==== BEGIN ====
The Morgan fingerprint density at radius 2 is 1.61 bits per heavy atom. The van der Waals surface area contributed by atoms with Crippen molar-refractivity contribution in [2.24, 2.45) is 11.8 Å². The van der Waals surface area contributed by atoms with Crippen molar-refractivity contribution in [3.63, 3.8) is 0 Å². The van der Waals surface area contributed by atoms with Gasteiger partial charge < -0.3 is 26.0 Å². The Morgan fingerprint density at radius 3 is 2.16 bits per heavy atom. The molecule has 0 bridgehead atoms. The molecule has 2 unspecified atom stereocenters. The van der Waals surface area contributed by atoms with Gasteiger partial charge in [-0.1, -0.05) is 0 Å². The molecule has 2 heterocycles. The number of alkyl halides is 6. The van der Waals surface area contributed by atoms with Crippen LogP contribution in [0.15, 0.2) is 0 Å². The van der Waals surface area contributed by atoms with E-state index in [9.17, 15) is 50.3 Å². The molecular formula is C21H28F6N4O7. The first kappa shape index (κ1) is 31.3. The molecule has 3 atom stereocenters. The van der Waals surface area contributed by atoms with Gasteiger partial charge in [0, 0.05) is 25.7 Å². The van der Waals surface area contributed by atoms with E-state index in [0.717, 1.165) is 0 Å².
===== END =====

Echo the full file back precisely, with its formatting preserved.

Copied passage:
The Morgan fingerprint density at radius 2 is 1.61 bits per heavy atom. The van der Waals surface area contributed by atoms with Crippen molar-refractivity contribution in [2.24, 2.45) is 11.8 Å². The van der Waals surface area contributed by atoms with Crippen molar-refractivity contribution in [3.63, 3.8) is 0 Å². The van der Waals surface area contributed by atoms with Gasteiger partial charge < -0.3 is 26.0 Å². The Morgan fingerprint density at radius 3 is 2.16 bits per heavy atom. The molecule has 0 bridgehead atoms. The molecule has 2 unspecified atom stereocenters. The van der Waals surface area contributed by atoms with Gasteiger partial charge in [-0.1, -0.05) is 0 Å². The molecule has 2 heterocycles. The number of alkyl halides is 6. The van der Waals surface area contributed by atoms with Crippen LogP contribution in [0.15, 0.2) is 0 Å². The van der Waals surface area contributed by atoms with E-state index in [9.17, 15) is 50.3 Å². The molecular formula is C21H28F6N4O7. The first kappa shape index (κ1) is 31.3. The molecule has 3 atom stereocenters. The van der Waals surface area contributed by atoms with Gasteiger partial charge in [0, 0.05) is 25.7 Å². The van der Waals surface area contributed by atoms with E-state index in [0.717, 1.165) is 0 Å².